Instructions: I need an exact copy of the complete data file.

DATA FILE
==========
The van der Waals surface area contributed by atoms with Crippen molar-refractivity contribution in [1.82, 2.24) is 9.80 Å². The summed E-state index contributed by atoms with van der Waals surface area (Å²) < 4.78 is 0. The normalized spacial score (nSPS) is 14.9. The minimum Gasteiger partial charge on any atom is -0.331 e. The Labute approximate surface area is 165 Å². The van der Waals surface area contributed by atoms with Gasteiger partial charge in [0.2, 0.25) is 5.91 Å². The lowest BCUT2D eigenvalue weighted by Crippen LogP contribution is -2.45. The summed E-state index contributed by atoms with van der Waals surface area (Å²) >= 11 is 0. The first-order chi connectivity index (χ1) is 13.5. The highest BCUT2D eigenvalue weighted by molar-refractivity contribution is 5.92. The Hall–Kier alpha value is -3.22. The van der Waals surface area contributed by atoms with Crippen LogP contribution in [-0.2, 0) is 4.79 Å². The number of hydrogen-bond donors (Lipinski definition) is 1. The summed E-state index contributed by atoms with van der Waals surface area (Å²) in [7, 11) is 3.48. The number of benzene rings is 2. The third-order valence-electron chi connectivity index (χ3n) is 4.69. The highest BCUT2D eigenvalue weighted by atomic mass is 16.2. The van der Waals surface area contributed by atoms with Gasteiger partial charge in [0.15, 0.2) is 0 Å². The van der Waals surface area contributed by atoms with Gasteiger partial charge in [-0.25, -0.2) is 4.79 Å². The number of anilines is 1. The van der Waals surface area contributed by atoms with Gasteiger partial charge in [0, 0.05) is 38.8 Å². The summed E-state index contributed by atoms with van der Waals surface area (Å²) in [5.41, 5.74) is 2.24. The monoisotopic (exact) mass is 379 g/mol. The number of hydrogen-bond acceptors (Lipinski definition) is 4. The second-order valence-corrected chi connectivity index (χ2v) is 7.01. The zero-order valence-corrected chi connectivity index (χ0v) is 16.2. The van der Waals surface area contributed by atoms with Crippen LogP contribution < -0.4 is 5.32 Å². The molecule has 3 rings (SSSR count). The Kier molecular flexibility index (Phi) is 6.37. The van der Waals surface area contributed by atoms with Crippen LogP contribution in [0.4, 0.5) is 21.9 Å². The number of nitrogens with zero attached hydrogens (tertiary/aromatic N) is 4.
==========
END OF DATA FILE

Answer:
The van der Waals surface area contributed by atoms with Crippen molar-refractivity contribution in [1.82, 2.24) is 9.80 Å². The summed E-state index contributed by atoms with van der Waals surface area (Å²) < 4.78 is 0. The normalized spacial score (nSPS) is 14.9. The minimum Gasteiger partial charge on any atom is -0.331 e. The Labute approximate surface area is 165 Å². The van der Waals surface area contributed by atoms with Gasteiger partial charge in [0.2, 0.25) is 5.91 Å². The lowest BCUT2D eigenvalue weighted by Crippen LogP contribution is -2.45. The summed E-state index contributed by atoms with van der Waals surface area (Å²) >= 11 is 0. The first-order chi connectivity index (χ1) is 13.5. The highest BCUT2D eigenvalue weighted by molar-refractivity contribution is 5.92. The Hall–Kier alpha value is -3.22. The van der Waals surface area contributed by atoms with Crippen LogP contribution in [-0.2, 0) is 4.79 Å². The number of hydrogen-bond donors (Lipinski definition) is 1. The summed E-state index contributed by atoms with van der Waals surface area (Å²) in [7, 11) is 3.48. The number of benzene rings is 2. The third-order valence-electron chi connectivity index (χ3n) is 4.69. The highest BCUT2D eigenvalue weighted by atomic mass is 16.2. The van der Waals surface area contributed by atoms with Gasteiger partial charge in [0.15, 0.2) is 0 Å². The van der Waals surface area contributed by atoms with Gasteiger partial charge in [-0.25, -0.2) is 4.79 Å². The number of anilines is 1. The van der Waals surface area contributed by atoms with Gasteiger partial charge in [0, 0.05) is 38.8 Å². The summed E-state index contributed by atoms with van der Waals surface area (Å²) in [5.41, 5.74) is 2.24. The monoisotopic (exact) mass is 379 g/mol. The number of hydrogen-bond acceptors (Lipinski definition) is 4. The second-order valence-corrected chi connectivity index (χ2v) is 7.01. The zero-order valence-corrected chi connectivity index (χ0v) is 16.2. The van der Waals surface area contributed by atoms with Crippen LogP contribution < -0.4 is 5.32 Å². The molecule has 3 rings (SSSR count). The Kier molecular flexibility index (Phi) is 6.37. The van der Waals surface area contributed by atoms with Crippen LogP contribution in [0.4, 0.5) is 21.9 Å². The number of nitrogens with zero attached hydrogens (tertiary/aromatic N) is 4.